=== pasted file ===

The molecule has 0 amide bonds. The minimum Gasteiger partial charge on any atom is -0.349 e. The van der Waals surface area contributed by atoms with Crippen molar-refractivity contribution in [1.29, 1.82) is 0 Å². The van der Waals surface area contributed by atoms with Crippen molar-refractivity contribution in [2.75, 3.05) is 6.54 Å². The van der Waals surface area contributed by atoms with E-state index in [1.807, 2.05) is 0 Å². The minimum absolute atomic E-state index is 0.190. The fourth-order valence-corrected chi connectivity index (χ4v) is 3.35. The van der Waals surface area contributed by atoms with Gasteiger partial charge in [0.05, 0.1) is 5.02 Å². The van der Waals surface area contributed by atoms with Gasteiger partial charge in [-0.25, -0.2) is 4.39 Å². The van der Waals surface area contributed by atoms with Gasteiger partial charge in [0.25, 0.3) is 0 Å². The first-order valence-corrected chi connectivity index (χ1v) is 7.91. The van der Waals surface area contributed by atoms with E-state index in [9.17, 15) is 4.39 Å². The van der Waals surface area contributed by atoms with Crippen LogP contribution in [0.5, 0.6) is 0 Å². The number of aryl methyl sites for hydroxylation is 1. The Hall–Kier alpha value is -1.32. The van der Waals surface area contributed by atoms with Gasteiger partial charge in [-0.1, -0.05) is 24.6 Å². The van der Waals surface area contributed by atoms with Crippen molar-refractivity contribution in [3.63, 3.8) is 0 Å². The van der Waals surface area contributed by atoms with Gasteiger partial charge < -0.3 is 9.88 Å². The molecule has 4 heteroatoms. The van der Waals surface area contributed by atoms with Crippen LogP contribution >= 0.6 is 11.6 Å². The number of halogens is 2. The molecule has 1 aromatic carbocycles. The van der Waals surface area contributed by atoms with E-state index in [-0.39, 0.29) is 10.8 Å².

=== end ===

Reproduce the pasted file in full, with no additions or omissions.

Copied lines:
The molecule has 0 amide bonds. The minimum Gasteiger partial charge on any atom is -0.349 e. The van der Waals surface area contributed by atoms with Crippen molar-refractivity contribution in [1.29, 1.82) is 0 Å². The van der Waals surface area contributed by atoms with Crippen molar-refractivity contribution in [2.75, 3.05) is 6.54 Å². The van der Waals surface area contributed by atoms with E-state index in [1.807, 2.05) is 0 Å². The minimum absolute atomic E-state index is 0.190. The fourth-order valence-corrected chi connectivity index (χ4v) is 3.35. The van der Waals surface area contributed by atoms with Gasteiger partial charge in [0.05, 0.1) is 5.02 Å². The van der Waals surface area contributed by atoms with Gasteiger partial charge in [-0.25, -0.2) is 4.39 Å². The van der Waals surface area contributed by atoms with Gasteiger partial charge in [0.25, 0.3) is 0 Å². The first-order valence-corrected chi connectivity index (χ1v) is 7.91. The van der Waals surface area contributed by atoms with E-state index in [9.17, 15) is 4.39 Å². The van der Waals surface area contributed by atoms with Crippen LogP contribution in [0.5, 0.6) is 0 Å². The number of aryl methyl sites for hydroxylation is 1. The Hall–Kier alpha value is -1.32. The van der Waals surface area contributed by atoms with Gasteiger partial charge in [-0.1, -0.05) is 24.6 Å². The van der Waals surface area contributed by atoms with Crippen molar-refractivity contribution in [3.63, 3.8) is 0 Å². The van der Waals surface area contributed by atoms with Gasteiger partial charge < -0.3 is 9.88 Å². The molecule has 4 heteroatoms. The van der Waals surface area contributed by atoms with Crippen LogP contribution >= 0.6 is 11.6 Å². The number of halogens is 2. The molecule has 1 aromatic carbocycles. The van der Waals surface area contributed by atoms with E-state index in [-0.39, 0.29) is 10.8 Å².